Embrace the ones you love

I had a very normal-in-a-good-way childhood, and my family has a very typical-in-a-typical-way story.  I am a middle child with two brothers, and we grew up in a small CT town.  Our mom stayed home with us for ten years until she went back to teaching.  My dad worked a lot, but still, I remember him making us bedtime snacks and reading us Benji and Goodnight Moon at nighttime.  Like stereotypical New Englanders, we were never a particularly warm and fuzzy family.  To be clear, my parents were very loving, but once I passed the little kid phase, we seldom showed affection toward each other in a physical way other than a quick and compulsory bedtime kiss/hug.  In fact, at some point during my teenage years, I pretty much stopped hugging and kissing my family members altogether!  “Hi” and “bye” consisted of little more than a wave.


During college, I met a guy who I eventually ended up marrying and then divorcing.  My memories of that experience are pretty tainted, but I will admit that he had one positive lasting effect on my family.  He hugged everyone all the time.  And it’s funny because, coming into someone else’s family, you might think that you would take a cue from others and, you know, do as they do?  Like the whole “when in Rome” concept?  Nope.  He hugged my dad (who had previously always gone in for the awkward man-shake).  He hugged my unhuggable grandma (whose heart grew 3 sizes that day).  He even hugged my cynical great aunt (SWOON).  You would think that he might have felt awkward doing this, but actually, he was so confident in his shows of affection that he broke us down, and we joined in.

After a while we started to notice a little change in our family.  It was subtle, but there was this warmth between us that had been lost somewhere along the way.  When my marriage fell apart, there was a LOT more hugging in my family (thanks again, ex-husband! SARCASM), and I am happy to say that it has really stuck.

The epilogue to this story is that I went on to give birth to the least snuggly baby EVER who I think only learned to roll over so that she could roll OUT of my arms.  Seriously, though, when she finally started giving unsolicited hugs and kisses a few months ago, it made me the world’s happiest mom, and I steal them from her whenever I can.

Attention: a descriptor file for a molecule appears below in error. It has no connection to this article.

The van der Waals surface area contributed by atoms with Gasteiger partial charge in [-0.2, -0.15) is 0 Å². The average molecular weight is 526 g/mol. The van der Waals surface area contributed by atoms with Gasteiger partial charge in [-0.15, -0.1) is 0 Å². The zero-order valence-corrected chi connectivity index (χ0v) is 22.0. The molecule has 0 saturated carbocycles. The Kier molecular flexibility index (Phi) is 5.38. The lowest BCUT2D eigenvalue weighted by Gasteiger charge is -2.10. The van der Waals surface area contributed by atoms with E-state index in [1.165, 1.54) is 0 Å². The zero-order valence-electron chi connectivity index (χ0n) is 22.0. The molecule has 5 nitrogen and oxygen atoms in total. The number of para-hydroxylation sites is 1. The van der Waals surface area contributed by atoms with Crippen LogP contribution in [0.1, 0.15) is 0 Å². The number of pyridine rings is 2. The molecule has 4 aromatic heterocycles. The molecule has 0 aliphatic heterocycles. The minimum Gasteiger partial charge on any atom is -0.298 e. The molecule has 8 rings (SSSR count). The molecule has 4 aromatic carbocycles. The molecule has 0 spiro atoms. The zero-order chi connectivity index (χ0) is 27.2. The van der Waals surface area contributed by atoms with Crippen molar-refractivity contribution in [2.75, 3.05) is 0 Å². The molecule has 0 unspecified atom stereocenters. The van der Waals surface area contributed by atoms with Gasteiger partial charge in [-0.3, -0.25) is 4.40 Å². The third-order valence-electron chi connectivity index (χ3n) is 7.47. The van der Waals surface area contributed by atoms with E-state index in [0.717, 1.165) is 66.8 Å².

But my message isn’t just “hug your kids.”  I don’t generally need a reminder to squeeze my little cutie-pie on the regular – though, granted, in the throes of a particularly cranky stage, that might not really be accurate.  Really what I’m saying is to hug the ones you love.  If you’re from a traditional New England family like mine and don’t do it enough, go out of your way to hug your mom.  If you’ve been feeling disconnected, hug your husband.  Hug your dad, your siblings, your grandma, your friends who you love like family.  I think sometimes we forget what affection, a simple act of closeness and caring, does for our relationships with those we care about.  To me, it’s one of the big differences between being “familial” and being a family.

6 thoughts on “Embrace the ones you love

  1. This was really great, Emily. I married into the New England family, having come from a loud, ethnic family, and could not believe how formal they were with each other, and how the body language conveyed DO NOT HUG ME! I am impressed that your ex- was able to change your family’s world the way he did. EVERYONE needs hugs.

  2. Len and I try to hug each other when we get home from work each day. Like a nice long hug. Not out of obligation, but it helps us reconnect after a day apart. If we forget and go a few days without, I actually sometimes notice a difference in how we relate to each other. It sounds cheesy typing it out, but it’s one of my favorite things!

  3. Such a valuable reminder! Being adopted I was raised in an immigrant family, though my bio-family is old New England. The difference in the expression of emotion is so profound! It’s hard to remember whether or not I’m in Rome sometimes!

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